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Venus: Galileo's first planetary flyby.

Venus: Galileo's first planetary flyby

As the spacecraft Galileo swung past Venus last week, getting a gravitational boost in speed on its way to a 1995 rendezvous with Jupiter, NASA officials expected the craft's camera shutter to click 16 times. The number had reached 56 when data showed the shutter still clicking, and it had progressed to 468 by the time commands sent by ground controllers and by Galileo's own computer stopped it.

Engineers controlling the mission from NASA's Jet Propulsion Laboratory in Pasadena, Calif., were relieved to discover that the problem resulted from a correctable software mistake rather than a malfunction in the camera itself or an incoming solar proton disrupting Galileo's computer memory. About 65 more photos remained on the week's shooting schedule at Venus, since the shutter is designed to operate 150,000 times.

Most of Galileo's scientific data will not reach Earth until the craft's tape recorder can play them back in October (when the proper antenna onboard deploys). But some results have reached Earth already, including three of the photos and a batch of near-infrared mapping data.

Galileo's two ultraviolet spectrometers have shown, as expected, that hydrogen atoms at Earth's distance from the sun last about 1 million seconds (almost 12 days) before ionizing, says Charles W. Hord of the University of Colorado in Boulder, and that a cubic centimeter of space contains an average of about 1 interstellar hydrogen atom.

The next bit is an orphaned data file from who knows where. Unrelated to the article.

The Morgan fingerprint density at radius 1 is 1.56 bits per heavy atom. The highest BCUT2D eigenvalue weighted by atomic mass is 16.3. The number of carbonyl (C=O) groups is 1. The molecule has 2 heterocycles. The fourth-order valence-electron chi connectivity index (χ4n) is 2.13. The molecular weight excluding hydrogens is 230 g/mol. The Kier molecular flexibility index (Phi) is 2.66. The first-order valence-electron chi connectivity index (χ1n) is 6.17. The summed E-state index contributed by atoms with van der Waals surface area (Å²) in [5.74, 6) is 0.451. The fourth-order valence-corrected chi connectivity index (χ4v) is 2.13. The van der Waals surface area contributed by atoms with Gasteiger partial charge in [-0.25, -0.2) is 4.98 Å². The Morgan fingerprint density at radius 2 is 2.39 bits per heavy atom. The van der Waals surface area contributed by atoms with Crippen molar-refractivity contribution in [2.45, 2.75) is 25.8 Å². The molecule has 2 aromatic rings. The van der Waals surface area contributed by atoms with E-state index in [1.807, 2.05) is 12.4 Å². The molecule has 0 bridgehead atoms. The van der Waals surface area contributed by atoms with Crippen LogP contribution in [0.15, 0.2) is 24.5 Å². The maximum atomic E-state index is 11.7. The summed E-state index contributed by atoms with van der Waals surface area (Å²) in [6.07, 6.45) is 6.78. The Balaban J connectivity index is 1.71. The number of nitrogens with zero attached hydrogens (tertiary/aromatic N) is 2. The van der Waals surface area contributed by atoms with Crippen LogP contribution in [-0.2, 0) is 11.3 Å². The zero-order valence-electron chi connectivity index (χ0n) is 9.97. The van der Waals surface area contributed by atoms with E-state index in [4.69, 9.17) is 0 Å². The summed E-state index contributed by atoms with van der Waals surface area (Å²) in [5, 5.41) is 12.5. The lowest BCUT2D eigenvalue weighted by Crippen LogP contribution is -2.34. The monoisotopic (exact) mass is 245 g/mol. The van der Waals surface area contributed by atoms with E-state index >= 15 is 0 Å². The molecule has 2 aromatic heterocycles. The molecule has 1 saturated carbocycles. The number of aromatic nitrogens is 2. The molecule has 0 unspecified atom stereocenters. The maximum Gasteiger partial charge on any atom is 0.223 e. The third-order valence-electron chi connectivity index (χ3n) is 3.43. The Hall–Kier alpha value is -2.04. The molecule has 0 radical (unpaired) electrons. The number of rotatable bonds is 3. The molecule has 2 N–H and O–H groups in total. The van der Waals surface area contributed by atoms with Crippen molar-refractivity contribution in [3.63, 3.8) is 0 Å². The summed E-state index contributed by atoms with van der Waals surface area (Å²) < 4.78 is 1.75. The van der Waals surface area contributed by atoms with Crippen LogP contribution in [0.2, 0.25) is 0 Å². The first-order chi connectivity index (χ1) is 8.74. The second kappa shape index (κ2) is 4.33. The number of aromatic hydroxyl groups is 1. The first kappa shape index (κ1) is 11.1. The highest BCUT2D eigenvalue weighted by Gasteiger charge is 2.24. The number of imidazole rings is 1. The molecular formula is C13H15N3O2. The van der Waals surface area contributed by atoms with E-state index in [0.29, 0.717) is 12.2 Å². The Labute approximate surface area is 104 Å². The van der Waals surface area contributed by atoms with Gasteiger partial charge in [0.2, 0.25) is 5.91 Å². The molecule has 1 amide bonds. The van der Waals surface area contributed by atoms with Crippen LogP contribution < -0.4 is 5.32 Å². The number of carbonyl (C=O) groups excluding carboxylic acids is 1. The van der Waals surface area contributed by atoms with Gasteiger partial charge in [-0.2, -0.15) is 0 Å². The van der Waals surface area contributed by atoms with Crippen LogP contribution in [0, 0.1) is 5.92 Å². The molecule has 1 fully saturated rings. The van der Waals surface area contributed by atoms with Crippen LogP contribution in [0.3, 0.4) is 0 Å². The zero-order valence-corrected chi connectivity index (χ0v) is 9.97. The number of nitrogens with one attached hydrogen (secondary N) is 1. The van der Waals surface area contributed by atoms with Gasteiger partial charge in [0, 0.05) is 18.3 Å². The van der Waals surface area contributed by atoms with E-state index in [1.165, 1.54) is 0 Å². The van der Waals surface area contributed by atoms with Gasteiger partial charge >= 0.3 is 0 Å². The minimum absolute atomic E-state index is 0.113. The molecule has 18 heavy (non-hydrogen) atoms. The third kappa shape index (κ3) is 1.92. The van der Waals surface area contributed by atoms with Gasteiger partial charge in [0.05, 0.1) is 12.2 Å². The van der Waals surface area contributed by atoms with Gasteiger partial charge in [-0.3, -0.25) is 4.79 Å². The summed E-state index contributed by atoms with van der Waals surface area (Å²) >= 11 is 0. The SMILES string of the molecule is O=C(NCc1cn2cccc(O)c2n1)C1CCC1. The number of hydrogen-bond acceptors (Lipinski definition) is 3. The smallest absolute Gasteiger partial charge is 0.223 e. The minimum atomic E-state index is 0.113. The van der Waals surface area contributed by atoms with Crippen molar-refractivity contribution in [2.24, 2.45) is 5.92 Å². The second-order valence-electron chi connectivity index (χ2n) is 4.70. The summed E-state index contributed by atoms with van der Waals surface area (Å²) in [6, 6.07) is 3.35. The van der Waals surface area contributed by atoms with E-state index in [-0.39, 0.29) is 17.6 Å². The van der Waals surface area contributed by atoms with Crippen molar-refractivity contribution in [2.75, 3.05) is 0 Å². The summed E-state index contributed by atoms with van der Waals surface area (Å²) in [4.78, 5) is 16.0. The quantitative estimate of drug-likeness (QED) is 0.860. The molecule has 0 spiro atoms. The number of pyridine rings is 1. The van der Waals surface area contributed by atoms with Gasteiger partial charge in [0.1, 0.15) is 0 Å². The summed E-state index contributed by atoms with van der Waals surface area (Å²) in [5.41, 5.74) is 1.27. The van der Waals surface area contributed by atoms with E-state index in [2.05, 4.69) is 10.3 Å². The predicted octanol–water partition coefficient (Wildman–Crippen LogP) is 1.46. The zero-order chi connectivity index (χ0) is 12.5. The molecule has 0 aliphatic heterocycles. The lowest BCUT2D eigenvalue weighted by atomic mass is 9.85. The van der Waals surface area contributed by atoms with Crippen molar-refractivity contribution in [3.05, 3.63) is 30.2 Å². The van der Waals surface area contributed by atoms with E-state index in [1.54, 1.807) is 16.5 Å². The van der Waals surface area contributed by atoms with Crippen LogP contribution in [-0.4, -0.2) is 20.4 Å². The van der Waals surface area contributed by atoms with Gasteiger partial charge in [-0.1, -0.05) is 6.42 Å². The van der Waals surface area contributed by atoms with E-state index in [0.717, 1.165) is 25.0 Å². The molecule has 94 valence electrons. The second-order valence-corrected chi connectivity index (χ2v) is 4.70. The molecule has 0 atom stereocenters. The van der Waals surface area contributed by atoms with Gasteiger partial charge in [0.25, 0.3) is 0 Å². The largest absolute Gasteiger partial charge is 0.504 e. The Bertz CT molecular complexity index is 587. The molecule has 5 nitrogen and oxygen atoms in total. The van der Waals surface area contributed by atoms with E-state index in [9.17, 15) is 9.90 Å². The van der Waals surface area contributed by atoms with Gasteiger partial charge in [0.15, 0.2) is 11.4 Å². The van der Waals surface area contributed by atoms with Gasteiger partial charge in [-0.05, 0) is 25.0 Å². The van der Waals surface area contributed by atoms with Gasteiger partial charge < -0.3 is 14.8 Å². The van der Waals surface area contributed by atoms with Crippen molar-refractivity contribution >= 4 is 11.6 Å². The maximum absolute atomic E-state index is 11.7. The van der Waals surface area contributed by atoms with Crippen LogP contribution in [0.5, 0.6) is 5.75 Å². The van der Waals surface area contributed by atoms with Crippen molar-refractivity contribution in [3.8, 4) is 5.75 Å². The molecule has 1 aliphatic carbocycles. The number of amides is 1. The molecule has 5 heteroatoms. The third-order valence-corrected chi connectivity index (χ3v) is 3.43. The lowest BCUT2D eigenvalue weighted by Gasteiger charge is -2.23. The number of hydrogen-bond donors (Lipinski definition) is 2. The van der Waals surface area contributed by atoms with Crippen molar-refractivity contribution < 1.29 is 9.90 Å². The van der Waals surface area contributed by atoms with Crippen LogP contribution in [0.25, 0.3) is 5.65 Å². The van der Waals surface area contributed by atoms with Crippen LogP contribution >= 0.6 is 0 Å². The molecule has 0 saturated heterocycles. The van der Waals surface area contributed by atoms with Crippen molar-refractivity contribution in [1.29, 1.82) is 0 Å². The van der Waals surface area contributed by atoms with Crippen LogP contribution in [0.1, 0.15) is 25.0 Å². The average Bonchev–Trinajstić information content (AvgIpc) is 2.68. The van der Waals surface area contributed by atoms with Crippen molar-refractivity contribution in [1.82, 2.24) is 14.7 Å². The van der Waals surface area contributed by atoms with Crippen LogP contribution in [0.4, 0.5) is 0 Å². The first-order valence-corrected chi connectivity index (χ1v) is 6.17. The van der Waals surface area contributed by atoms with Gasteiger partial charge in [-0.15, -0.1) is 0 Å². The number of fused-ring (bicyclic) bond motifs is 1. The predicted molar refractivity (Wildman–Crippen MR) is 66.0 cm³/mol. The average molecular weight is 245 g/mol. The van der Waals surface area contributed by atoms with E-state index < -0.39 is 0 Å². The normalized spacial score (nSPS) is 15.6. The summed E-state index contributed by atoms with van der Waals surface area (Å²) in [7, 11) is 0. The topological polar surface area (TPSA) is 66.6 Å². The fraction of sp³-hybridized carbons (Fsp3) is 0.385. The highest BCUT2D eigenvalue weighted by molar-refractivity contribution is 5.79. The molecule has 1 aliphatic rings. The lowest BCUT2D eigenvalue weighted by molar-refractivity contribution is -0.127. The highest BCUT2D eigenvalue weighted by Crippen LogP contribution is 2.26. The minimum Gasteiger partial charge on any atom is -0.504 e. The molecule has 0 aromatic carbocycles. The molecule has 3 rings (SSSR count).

Because Galileo follows a flight path that will let its ultraviolet instruments observe from both inside and outside Earth's orbit, scientists will have a unique chance to investigate the controversial theory that numerous small comets are being vaporized by running into Earth's atmosphere. If the theory is correct, more hydrogen should appear in data from Galileo's present "inside" position -- looking through the presumed vaporized comets -- than will show up after the craft has crossed beyond Earth's orbit.

Galileo is already reporting on the ultraviolet spectra of stars (the one measured so far is Kappa Velorum, says Hord) and on impacts by space dust. The largest piece yet detected weighed about one hundred-millionth of a gram and measured about 26 microns across.
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Title Annotation:spacecraft
Author:Eberhart, J.
Publication:Science News
Date:Feb 17, 1990
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